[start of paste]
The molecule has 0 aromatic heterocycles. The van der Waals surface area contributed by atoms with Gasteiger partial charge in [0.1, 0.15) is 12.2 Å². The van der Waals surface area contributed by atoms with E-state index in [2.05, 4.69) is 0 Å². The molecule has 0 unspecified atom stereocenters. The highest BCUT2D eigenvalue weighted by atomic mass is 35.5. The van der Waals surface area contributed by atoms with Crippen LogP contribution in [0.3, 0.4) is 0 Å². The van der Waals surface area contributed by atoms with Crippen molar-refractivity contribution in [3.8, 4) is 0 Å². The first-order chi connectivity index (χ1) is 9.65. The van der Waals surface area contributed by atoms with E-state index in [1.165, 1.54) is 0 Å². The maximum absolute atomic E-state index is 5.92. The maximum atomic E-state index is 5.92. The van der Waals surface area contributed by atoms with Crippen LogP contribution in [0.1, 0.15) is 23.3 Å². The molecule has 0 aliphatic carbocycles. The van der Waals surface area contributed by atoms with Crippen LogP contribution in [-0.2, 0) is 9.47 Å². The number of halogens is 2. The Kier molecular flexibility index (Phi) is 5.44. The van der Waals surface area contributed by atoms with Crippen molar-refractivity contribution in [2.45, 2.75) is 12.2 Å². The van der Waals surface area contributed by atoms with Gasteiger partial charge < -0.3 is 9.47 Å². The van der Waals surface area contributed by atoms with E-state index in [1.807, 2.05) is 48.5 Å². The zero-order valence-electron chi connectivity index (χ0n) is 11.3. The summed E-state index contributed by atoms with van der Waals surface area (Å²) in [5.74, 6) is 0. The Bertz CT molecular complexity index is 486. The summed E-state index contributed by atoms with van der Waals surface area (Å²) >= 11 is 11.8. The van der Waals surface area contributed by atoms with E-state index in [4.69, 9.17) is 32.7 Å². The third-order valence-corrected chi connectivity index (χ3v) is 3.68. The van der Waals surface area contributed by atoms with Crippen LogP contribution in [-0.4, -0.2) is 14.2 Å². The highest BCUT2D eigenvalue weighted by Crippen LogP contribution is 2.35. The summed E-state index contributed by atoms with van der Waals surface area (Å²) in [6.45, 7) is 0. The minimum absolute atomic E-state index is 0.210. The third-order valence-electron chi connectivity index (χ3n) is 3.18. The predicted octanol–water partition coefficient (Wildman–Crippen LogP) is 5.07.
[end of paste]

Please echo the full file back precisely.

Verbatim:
The molecule has 0 aromatic heterocycles. The van der Waals surface area contributed by atoms with Gasteiger partial charge in [0.1, 0.15) is 12.2 Å². The van der Waals surface area contributed by atoms with E-state index in [2.05, 4.69) is 0 Å². The molecule has 0 unspecified atom stereocenters. The highest BCUT2D eigenvalue weighted by atomic mass is 35.5. The van der Waals surface area contributed by atoms with Crippen LogP contribution in [0.3, 0.4) is 0 Å². The van der Waals surface area contributed by atoms with Crippen molar-refractivity contribution in [3.8, 4) is 0 Å². The first-order chi connectivity index (χ1) is 9.65. The van der Waals surface area contributed by atoms with E-state index in [1.165, 1.54) is 0 Å². The maximum absolute atomic E-state index is 5.92. The maximum atomic E-state index is 5.92. The van der Waals surface area contributed by atoms with Crippen LogP contribution in [0.1, 0.15) is 23.3 Å². The molecule has 0 aliphatic carbocycles. The van der Waals surface area contributed by atoms with Crippen LogP contribution in [-0.2, 0) is 9.47 Å². The number of halogens is 2. The Kier molecular flexibility index (Phi) is 5.44. The van der Waals surface area contributed by atoms with Crippen molar-refractivity contribution in [2.45, 2.75) is 12.2 Å². The van der Waals surface area contributed by atoms with Gasteiger partial charge < -0.3 is 9.47 Å². The van der Waals surface area contributed by atoms with E-state index in [1.807, 2.05) is 48.5 Å². The zero-order valence-electron chi connectivity index (χ0n) is 11.3. The summed E-state index contributed by atoms with van der Waals surface area (Å²) in [5.74, 6) is 0. The Bertz CT molecular complexity index is 486. The summed E-state index contributed by atoms with van der Waals surface area (Å²) >= 11 is 11.8. The van der Waals surface area contributed by atoms with E-state index in [4.69, 9.17) is 32.7 Å². The third-order valence-corrected chi connectivity index (χ3v) is 3.68. The van der Waals surface area contributed by atoms with Crippen LogP contribution in [-0.4, -0.2) is 14.2 Å². The highest BCUT2D eigenvalue weighted by Crippen LogP contribution is 2.35. The summed E-state index contributed by atoms with van der Waals surface area (Å²) in [6.45, 7) is 0. The minimum absolute atomic E-state index is 0.210. The third-order valence-electron chi connectivity index (χ3n) is 3.18. The predicted octanol–water partition coefficient (Wildman–Crippen LogP) is 5.07.